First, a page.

There was a strange incident as the cortege prepared to leave the home of Mr and Mrs J W Stringfellow in High Street. The horses pulling the first coach carrying relatives refused to move -- and finally the mourners had to get out of the carriage and walk behind the hearse to St Matthew's churchyard.

This gave credence to another rumour that had been prevalent, that if the murderer was in the vicinity the horses would show some unusual sign.

The last rites at the graveside were conducted by the vicar of St Matthew's, the Rev W Horrocks.

The bearers who carried the coffin to the graveside were all personal friends of the deceased, Messrs Peter Whitehead, Robert Fogg, James H Edge, T Wilkinson, R Tatlock, H Rothwell, and James Tonge.

The Chairman of Little Lever UDC, Cllr T H Chatton, attended the funeral, accompanied by almost every member of the council, Mr Mort had been a councillor from 1906 to 1912.

He had also been a sidesman at St Matthew's, and was a well-known member of Little Lever Conservative Club. At the inquest on January 31, a verdict of 'Murder against some person or persons unknown' was recorded.

The Coroner, Mr J Fearnley, said he did not propose to take any heed of the many wild rumours that had swept the village.

He went on: "You will probably have heard all sorts of silly, idiotic rumours -- 'Such a person had done it' -- even such cruel rumours that relatives have done it." He said he mentioned this because of hints made to him, and he thought it very cruel of people to make suggestions of that description.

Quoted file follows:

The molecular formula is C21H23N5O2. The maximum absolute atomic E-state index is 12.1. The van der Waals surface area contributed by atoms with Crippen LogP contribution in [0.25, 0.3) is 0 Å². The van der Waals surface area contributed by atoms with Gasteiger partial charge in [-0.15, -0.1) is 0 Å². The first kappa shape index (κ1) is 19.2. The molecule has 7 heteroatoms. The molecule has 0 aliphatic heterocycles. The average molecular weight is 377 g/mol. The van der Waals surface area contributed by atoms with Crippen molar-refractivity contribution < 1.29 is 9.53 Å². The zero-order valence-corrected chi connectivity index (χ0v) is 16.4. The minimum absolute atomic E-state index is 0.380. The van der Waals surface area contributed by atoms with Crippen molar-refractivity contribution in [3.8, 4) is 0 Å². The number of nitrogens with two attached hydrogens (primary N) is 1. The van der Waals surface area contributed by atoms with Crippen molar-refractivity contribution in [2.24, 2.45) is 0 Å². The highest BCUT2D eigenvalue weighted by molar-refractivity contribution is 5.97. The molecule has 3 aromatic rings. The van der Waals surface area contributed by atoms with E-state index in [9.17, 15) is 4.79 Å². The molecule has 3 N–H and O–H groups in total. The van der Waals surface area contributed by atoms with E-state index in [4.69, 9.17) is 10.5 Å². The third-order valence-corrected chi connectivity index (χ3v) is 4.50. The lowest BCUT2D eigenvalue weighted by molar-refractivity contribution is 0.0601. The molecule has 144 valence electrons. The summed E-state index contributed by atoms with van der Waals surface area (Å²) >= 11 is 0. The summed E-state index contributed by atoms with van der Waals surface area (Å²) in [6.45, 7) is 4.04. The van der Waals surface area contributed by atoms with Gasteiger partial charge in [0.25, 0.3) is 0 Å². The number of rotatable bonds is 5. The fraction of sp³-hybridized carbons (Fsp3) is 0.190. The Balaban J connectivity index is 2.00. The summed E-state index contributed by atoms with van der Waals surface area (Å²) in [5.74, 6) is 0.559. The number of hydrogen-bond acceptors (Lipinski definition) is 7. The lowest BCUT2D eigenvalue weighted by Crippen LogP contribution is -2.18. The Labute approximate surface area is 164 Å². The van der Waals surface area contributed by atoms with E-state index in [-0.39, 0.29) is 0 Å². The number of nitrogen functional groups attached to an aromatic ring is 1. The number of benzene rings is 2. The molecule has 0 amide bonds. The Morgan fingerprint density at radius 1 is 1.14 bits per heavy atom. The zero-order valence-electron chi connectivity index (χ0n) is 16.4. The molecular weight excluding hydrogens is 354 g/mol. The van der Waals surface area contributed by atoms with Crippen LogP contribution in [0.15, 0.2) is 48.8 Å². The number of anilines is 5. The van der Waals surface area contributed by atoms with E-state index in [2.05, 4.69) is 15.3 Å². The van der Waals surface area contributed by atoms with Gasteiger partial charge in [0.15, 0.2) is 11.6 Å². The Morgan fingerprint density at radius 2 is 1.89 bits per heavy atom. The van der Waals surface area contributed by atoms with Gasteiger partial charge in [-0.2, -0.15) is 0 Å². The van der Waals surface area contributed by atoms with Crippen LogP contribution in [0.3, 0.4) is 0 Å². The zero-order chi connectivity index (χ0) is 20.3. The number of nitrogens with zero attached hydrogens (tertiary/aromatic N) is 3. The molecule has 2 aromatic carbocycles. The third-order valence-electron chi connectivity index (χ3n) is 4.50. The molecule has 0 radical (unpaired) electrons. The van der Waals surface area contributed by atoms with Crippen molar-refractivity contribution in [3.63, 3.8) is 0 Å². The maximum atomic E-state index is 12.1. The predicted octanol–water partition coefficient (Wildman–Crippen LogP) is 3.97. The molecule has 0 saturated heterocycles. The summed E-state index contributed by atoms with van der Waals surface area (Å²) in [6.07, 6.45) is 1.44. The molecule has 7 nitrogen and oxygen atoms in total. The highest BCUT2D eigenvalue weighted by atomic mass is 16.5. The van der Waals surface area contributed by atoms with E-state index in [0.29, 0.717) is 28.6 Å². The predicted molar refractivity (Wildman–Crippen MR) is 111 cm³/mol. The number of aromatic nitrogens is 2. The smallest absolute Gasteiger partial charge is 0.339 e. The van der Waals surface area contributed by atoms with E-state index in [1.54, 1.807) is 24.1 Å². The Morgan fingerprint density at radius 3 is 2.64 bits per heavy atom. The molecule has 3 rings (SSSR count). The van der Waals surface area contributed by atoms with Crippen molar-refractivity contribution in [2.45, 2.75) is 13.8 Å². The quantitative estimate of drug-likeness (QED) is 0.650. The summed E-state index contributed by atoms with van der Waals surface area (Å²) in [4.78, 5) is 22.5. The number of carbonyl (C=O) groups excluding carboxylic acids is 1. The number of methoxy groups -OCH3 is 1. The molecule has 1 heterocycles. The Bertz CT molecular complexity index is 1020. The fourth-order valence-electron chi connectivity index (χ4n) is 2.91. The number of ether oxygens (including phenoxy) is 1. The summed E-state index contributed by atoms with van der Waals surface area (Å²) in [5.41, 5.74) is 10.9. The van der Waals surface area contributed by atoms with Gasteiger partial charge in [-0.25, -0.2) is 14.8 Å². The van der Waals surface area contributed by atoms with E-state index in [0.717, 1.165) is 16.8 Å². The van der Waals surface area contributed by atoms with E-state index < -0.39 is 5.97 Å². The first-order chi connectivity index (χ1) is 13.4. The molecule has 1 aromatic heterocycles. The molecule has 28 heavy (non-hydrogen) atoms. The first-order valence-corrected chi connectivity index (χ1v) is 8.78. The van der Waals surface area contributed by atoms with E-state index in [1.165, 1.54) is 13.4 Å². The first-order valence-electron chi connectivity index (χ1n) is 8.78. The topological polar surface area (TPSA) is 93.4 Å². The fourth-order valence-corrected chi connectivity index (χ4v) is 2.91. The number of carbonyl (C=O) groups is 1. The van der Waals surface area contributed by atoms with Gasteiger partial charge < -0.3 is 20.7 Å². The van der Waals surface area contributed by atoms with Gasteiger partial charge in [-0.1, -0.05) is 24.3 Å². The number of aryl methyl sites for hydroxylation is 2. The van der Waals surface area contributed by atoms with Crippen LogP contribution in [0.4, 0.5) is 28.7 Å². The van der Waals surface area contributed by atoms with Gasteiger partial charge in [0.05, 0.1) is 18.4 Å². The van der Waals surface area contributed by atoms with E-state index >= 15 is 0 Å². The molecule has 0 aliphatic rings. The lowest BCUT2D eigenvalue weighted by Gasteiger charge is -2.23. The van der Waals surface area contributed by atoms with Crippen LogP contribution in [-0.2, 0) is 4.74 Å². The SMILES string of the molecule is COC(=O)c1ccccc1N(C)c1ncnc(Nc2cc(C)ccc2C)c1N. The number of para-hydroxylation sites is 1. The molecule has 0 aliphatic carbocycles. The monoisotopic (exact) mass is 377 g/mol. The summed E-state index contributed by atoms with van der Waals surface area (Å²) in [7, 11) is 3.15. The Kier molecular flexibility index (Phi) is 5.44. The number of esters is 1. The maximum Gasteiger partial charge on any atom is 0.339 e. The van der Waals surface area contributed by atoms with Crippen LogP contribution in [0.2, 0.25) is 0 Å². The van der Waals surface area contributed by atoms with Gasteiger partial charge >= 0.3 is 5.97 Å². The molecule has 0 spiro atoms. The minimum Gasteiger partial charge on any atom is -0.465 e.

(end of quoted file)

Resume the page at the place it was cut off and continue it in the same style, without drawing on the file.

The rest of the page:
Police carried on with intensive inquiries. A 'retired burglar' came forward with an offer to help the police in their investigations!

For month after month those painstaking inquiries went on, not only in the district but throughout the county, and even in other parts of the country, but without the slightest success.

Finally the dossier on the crime took its place along with many other unsolved murders. A police spokesman said that the file is still open, and if any important facts came to their knowledge the inquiries could be reopened -- but after 80 years this seems hardly likely. Now the murder that shook Little Lever to its foundations is probably now forgotten, unless some of the very old residents still recall it. But, for the most part, younger people would comment: "Reuben Mort? Who was he?"

The murderer is no doubt dead - if not, he will be approaching his century! - carrying a secret that went with him to the grave, and to his final judgement.